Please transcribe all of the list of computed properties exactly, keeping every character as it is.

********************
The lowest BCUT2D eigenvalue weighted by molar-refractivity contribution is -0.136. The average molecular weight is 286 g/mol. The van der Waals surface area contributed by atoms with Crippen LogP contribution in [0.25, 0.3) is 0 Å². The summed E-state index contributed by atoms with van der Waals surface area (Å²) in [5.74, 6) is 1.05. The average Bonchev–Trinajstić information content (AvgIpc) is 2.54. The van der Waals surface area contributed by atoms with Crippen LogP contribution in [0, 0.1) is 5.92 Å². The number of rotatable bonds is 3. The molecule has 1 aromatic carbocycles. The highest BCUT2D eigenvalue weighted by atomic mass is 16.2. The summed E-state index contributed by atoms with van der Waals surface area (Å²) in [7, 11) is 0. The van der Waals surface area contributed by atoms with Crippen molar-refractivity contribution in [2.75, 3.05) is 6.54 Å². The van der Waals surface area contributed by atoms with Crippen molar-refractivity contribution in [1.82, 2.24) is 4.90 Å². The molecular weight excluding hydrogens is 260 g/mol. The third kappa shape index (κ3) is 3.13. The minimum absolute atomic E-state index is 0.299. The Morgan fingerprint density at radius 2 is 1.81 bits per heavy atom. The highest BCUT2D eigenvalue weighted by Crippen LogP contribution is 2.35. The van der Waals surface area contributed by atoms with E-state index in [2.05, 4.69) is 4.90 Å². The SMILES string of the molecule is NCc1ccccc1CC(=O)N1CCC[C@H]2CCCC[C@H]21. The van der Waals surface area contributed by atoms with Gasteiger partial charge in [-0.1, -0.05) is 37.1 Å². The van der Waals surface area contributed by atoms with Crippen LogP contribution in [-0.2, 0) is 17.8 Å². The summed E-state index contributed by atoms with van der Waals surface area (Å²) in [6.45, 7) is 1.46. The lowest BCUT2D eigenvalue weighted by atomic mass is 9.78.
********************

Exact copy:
The lowest BCUT2D eigenvalue weighted by molar-refractivity contribution is -0.136. The average molecular weight is 286 g/mol. The van der Waals surface area contributed by atoms with Crippen LogP contribution in [0.25, 0.3) is 0 Å². The summed E-state index contributed by atoms with van der Waals surface area (Å²) in [5.74, 6) is 1.05. The average Bonchev–Trinajstić information content (AvgIpc) is 2.54. The van der Waals surface area contributed by atoms with Crippen LogP contribution in [0, 0.1) is 5.92 Å². The number of rotatable bonds is 3. The molecule has 1 aromatic carbocycles. The highest BCUT2D eigenvalue weighted by atomic mass is 16.2. The summed E-state index contributed by atoms with van der Waals surface area (Å²) in [7, 11) is 0. The van der Waals surface area contributed by atoms with Crippen molar-refractivity contribution in [2.75, 3.05) is 6.54 Å². The van der Waals surface area contributed by atoms with Crippen molar-refractivity contribution in [1.82, 2.24) is 4.90 Å². The molecular weight excluding hydrogens is 260 g/mol. The third kappa shape index (κ3) is 3.13. The minimum absolute atomic E-state index is 0.299. The Morgan fingerprint density at radius 2 is 1.81 bits per heavy atom. The highest BCUT2D eigenvalue weighted by Crippen LogP contribution is 2.35. The van der Waals surface area contributed by atoms with E-state index in [2.05, 4.69) is 4.90 Å². The SMILES string of the molecule is NCc1ccccc1CC(=O)N1CCC[C@H]2CCCC[C@H]21. The van der Waals surface area contributed by atoms with Gasteiger partial charge in [-0.1, -0.05) is 37.1 Å². The van der Waals surface area contributed by atoms with Crippen LogP contribution in [-0.2, 0) is 17.8 Å². The summed E-state index contributed by atoms with van der Waals surface area (Å²) in [6.45, 7) is 1.46. The lowest BCUT2D eigenvalue weighted by atomic mass is 9.78.